Coercive Military Strategy

By Stephen J. Cimbala | Go to book overview

3 Coercive Military Strategy and Desert Storm
Limitation without Restraint

The Gulf crisis and war in 1990-91 may seem an inappropriate venue for demonstrating the military relevancy of coercive strategy. Iraq's President Saddam Hussein was held to be the very prototype of the undeterrable leader, capable of being dissuaded only by being bludgeoned into submission; otherwise, it is believed, he would have held onto Kuwait, and possibly have advanced further, at any apparent risk.1 In addition, the "Powell doctrine"2 of an all-or-nothing force commitment was thought to dominate the U.S. approach to the use of force once committed to war; in contrast to the frustration experienced by the U.S. military in Vietnam, planners and military analysts expected that no political constraints imposed from Washington would tie the hands of military commanders in the Persian Gulf.3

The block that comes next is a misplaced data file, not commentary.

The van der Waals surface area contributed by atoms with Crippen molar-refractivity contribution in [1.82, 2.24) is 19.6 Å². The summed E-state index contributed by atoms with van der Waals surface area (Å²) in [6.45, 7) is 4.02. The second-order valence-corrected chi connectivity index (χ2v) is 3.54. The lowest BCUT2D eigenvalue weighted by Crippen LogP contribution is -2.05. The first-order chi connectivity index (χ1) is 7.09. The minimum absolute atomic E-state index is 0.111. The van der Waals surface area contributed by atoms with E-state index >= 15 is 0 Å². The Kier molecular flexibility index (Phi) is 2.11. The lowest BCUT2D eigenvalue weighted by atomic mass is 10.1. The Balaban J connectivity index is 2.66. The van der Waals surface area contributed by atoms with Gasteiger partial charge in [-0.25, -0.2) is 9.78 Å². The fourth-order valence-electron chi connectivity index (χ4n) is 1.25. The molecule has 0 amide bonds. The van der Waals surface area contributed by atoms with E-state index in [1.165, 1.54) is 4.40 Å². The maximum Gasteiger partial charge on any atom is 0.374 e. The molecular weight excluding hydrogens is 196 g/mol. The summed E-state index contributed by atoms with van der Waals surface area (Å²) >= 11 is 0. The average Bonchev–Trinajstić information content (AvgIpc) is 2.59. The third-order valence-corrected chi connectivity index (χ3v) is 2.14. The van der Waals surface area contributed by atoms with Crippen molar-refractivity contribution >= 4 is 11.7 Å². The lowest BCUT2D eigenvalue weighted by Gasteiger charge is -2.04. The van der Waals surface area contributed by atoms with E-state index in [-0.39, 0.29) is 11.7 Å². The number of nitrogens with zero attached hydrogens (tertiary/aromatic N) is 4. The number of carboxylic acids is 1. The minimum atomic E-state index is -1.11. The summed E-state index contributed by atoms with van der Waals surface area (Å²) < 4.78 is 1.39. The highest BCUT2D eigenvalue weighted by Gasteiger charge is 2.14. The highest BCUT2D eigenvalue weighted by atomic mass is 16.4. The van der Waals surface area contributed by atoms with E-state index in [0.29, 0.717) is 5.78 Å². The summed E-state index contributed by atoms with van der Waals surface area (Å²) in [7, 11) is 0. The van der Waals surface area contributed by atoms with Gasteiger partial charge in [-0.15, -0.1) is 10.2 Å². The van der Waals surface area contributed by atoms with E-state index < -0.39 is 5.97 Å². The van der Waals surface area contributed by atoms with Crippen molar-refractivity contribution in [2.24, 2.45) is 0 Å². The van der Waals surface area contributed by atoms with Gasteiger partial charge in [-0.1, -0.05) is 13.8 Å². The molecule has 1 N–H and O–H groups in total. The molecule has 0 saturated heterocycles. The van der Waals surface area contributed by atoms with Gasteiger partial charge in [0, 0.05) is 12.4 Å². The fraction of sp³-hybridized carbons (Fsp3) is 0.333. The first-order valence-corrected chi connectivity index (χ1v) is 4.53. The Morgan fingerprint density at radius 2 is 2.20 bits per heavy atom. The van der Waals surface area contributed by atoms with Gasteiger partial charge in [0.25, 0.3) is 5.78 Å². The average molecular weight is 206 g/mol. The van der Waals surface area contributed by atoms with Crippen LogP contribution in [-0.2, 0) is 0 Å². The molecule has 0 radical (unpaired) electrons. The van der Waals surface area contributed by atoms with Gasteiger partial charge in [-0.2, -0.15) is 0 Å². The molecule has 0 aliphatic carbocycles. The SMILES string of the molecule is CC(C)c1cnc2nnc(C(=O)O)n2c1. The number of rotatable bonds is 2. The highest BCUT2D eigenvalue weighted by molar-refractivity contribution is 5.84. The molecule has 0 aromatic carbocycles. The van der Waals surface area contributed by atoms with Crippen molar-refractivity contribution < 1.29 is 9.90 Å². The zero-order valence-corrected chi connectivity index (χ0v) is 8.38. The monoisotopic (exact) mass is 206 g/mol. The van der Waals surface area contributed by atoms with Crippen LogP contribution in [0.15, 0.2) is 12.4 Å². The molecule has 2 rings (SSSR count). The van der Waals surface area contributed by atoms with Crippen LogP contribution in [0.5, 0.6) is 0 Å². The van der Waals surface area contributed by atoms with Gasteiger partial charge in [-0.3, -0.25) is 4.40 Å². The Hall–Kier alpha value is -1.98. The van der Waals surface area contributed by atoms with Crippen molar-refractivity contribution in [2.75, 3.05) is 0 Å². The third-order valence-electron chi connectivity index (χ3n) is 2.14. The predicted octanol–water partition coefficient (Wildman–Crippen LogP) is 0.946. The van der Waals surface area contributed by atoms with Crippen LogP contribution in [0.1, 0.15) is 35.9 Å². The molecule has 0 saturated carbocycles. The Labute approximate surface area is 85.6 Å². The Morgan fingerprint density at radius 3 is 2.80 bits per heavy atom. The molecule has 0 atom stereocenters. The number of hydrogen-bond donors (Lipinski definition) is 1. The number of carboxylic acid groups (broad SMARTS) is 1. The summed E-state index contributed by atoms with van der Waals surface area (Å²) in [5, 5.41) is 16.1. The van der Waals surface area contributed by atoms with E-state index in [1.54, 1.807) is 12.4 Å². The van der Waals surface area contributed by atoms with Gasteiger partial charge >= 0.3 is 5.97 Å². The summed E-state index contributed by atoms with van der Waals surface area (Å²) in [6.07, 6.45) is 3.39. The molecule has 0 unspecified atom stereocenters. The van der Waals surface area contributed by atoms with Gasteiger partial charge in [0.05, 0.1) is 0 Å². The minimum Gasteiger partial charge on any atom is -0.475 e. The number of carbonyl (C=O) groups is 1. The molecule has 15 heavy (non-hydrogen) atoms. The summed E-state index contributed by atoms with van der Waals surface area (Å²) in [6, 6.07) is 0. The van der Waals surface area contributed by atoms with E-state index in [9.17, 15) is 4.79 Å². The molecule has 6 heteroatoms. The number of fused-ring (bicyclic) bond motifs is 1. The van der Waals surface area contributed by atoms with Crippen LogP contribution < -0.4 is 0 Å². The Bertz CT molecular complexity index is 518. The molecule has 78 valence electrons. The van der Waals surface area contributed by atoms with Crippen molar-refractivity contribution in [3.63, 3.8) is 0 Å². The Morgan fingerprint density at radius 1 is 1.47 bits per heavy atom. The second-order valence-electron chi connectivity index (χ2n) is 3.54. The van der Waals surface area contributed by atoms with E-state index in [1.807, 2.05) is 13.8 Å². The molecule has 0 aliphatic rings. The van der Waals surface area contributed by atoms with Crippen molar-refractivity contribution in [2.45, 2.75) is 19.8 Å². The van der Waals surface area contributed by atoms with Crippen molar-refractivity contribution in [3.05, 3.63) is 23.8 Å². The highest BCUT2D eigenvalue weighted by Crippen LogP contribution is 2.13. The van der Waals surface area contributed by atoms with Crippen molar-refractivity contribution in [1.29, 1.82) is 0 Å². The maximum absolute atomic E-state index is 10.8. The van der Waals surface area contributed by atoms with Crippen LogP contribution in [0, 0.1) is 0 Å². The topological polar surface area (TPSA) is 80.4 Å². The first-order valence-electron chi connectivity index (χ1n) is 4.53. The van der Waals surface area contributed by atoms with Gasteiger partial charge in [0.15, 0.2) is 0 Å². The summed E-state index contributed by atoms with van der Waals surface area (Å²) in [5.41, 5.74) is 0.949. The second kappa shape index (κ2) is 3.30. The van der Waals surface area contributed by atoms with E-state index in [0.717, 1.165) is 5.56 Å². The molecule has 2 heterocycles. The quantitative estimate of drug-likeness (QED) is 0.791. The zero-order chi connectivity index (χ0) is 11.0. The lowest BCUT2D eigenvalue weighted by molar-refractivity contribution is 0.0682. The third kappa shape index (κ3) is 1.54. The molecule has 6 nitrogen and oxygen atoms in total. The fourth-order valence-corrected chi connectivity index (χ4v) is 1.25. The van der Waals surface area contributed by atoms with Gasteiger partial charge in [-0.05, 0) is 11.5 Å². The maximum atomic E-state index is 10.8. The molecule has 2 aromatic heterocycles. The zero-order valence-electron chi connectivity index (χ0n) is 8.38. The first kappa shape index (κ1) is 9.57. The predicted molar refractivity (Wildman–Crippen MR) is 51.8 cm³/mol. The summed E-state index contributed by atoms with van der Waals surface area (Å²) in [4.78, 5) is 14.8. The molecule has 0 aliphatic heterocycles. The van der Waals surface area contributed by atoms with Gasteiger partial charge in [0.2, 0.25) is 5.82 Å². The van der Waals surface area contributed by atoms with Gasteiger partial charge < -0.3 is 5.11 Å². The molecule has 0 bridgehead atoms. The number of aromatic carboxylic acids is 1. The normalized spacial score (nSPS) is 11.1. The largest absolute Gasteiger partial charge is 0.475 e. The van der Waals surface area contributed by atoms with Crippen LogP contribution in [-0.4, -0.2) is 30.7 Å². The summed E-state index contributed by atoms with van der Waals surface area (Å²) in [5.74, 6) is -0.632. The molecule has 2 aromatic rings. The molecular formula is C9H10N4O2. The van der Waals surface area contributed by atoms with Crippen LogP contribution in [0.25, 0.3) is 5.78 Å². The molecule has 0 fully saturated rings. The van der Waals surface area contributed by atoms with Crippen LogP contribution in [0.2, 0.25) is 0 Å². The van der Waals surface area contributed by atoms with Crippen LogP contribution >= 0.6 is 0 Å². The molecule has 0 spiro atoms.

This chapter argues, nevertheless, that the United States successfully employed coercive military strategy in the Gulf War, as dictated by both political and military constraints on the United States and its allies in the anti-Iraq coalition. Politically, U.S. President George Bush and his military advisors recognized that the total destruction of Iraq's armed forces was neither attainable at an acceptable political cost, nor desirable from the standpoint of U.S. postwar policy for the region.4 In military terms, the U.S. air war employed a targeting strategy designed to rapidly eliminate much of Iraq's command and control and air power -- setting the stage for the collapse of Iraqi armed forces in and near Kuwait-- without initiating a protracted ground war.

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